The U.S. is internationally known for its “work hard, play hard” mentality. While not at the top of the list, and many consider the U.S. American workplace to be among the most stressful worldwide.
In fact, in 2017 Forbes ranked the US as the second most competitive country worldwide, and a survey by Monster revealed the impact of high-intensity workplaces with 61% of respondents reporting illness due to work-related stress. With high expectations, increasing demands, and longer hours creating a pressure-cooker environment for U.S. employees, stress management is top of mind. In honor of Stress Awareness Month this April, we’re sharing five ways to better manage work-related stress and improve overall wellness.
- Triage Tasks: Waking up to a dozen different assignments, client meetings, and email can put even the most organized professionals in a panic. Instead of trying to do a million things at once, consider a project app like Asana, organize your to-do list by priority, or tackle it one project at a time. Consider doing this on a weekly, monthly, and quarterly basis to track upcoming due dates. Avoid scrambling at the last minute.
- Stress-Relief Strategies: If you find yourself getting frazzled throughout the workday, find simple methods to keep calm. Consider aromatherapeutic oils, taking a short walk outside, or listening to a calming playlist with headphones. Small acts of self-care add up to help ease even your most hectic days, and ensure that you’re prioritizing your wellbeing.
- Act With Intention: It’s easy to get caught up in the day-to-day and lose sight of long-term professional goals, whether it’s a promotion, a sales quota, or an exciting new opportunity. Once a month, take time to reflect on why you’re working so hard, and memorialize ways to keep striving towards your dream. Set benchmarks to hold yourself accountable, with rewards for achieving short and long term goals. Doing so will keep job stress in perspective, and reenergize you with motivation to pursue your professional aspirations.
- Off the Clock: With our phones always within inches of our fingertips, it’s easy to access work assignments from anywhere. Resist the urge to spend all evening getting a head start on tomorrow’s email, or to skip dinner with family in favor of presentation preparation. Turn off email notification after hours, or consider leaving your work phone at the office. Dedicating time to personal passions, interests, and loved ones is a vital part of achieving wellness and balance.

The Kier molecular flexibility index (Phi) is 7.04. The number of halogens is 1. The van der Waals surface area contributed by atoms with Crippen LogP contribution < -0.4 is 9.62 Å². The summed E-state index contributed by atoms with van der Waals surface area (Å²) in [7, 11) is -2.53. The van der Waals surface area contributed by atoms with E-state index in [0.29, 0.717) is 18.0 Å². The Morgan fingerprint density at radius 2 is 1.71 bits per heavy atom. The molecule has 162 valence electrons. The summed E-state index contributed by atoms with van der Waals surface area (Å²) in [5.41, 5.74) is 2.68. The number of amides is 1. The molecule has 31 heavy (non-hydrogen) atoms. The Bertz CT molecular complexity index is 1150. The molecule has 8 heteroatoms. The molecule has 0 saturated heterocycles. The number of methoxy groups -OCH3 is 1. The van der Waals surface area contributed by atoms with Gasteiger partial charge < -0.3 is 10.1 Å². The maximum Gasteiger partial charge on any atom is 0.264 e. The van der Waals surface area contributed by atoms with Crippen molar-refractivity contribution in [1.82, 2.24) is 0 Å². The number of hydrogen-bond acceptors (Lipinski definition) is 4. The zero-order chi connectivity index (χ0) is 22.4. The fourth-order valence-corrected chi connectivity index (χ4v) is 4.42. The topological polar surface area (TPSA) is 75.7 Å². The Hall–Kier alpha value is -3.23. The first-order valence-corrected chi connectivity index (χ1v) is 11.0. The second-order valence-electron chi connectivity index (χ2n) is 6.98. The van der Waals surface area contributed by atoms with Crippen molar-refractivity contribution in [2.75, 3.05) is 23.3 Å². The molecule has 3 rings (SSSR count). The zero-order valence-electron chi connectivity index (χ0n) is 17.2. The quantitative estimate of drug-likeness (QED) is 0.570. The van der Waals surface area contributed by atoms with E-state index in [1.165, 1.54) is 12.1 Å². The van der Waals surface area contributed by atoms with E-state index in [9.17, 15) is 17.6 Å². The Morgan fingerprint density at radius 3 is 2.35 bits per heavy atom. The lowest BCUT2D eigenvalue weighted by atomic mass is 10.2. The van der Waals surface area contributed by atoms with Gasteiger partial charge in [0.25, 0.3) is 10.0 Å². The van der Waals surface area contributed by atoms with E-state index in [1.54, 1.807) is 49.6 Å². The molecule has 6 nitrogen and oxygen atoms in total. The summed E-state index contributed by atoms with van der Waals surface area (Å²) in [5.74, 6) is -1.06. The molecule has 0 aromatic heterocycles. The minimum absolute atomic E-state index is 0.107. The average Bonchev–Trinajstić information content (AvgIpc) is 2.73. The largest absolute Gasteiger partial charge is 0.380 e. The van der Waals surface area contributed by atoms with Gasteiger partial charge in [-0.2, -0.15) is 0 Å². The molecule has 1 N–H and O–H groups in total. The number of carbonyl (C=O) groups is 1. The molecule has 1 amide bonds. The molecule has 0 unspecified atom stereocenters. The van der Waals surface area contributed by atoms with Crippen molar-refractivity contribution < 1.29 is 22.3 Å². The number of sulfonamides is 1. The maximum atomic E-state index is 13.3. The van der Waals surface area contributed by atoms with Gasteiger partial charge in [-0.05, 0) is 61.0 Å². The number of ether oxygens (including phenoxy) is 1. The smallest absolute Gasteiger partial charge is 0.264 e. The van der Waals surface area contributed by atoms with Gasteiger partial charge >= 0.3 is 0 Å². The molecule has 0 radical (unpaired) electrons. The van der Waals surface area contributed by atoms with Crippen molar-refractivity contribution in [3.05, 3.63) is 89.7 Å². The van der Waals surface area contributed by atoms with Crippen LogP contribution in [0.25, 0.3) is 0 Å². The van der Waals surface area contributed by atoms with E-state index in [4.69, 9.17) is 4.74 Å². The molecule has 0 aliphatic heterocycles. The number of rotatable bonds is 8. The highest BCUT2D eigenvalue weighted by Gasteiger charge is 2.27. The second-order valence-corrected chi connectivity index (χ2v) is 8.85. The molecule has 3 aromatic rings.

- Tune into Your Health: While we all feel the negative effects of stress from time to time, prolonged fatigue, moodiness, anxiety, or sleeplessness can be a sign of more serious health issues. In fact, a 2015 study by Management Science investigated 10 sources of workplace stress, such as high demands and long hours, and found that all of them contribute to higher health care expenditures and significant health risks. If you suspect that occasional stress is impacting your overall wellbeing, consider speaking with a medical professional about how best to manage stress symptoms.
While stress is a normal part of any job, prolonged or overwhelming stress can take a toll on overall performance, physical health, and job satisfaction. To avoid the negative impact of work-related pressures, take time to reorganize and reflect on how to ensure your needs are met, and remember to make your wellness a priority.
Sharon Schweitzer and Amanda Alden co-wrote this post. Sharon Schweitzer, J.D., is a cross-cultural trainer, modern manners expert, and the founder of Access to Culture. In addition to her accreditation in intercultural management from the HOFSTEDE centre, she serves as a Chinese Ceremonial Dining Etiquette Specialist in the documentary series Confucius was a Foodie, on Nat Geo People. She is the resident etiquette expert on two popular lifestyle shows: ABC Tampa Bay’s Morning Blend and CBS Austin’s We Are Austin. She is regularly quoted by BBC Capital, Investor’s Business Daily, Fortune, and the National Business Journals. Her Amazon #1 Best Selling book in International Business, Access to Asia: Your Multicultural Business Guide, now in its third printing, was named to Kirkus Reviews’ Best Books of 2015. She’s a winner of the British Airways International Trade Award at the 2016 Greater Austin Business Awards and the 2017 New York City Big Book Award for Multicultural Nonfiction.
Amanda Alden is an intercultural research assistant with Access to Culture. She graduated with honors from St. Edward’s University with a major in Global Studies and a minor in French, and is currently pursuing a master’s degree in Intercultural Mediations at l’Université de Lille III. Feel free to connect with Amanda at on LinkedIn.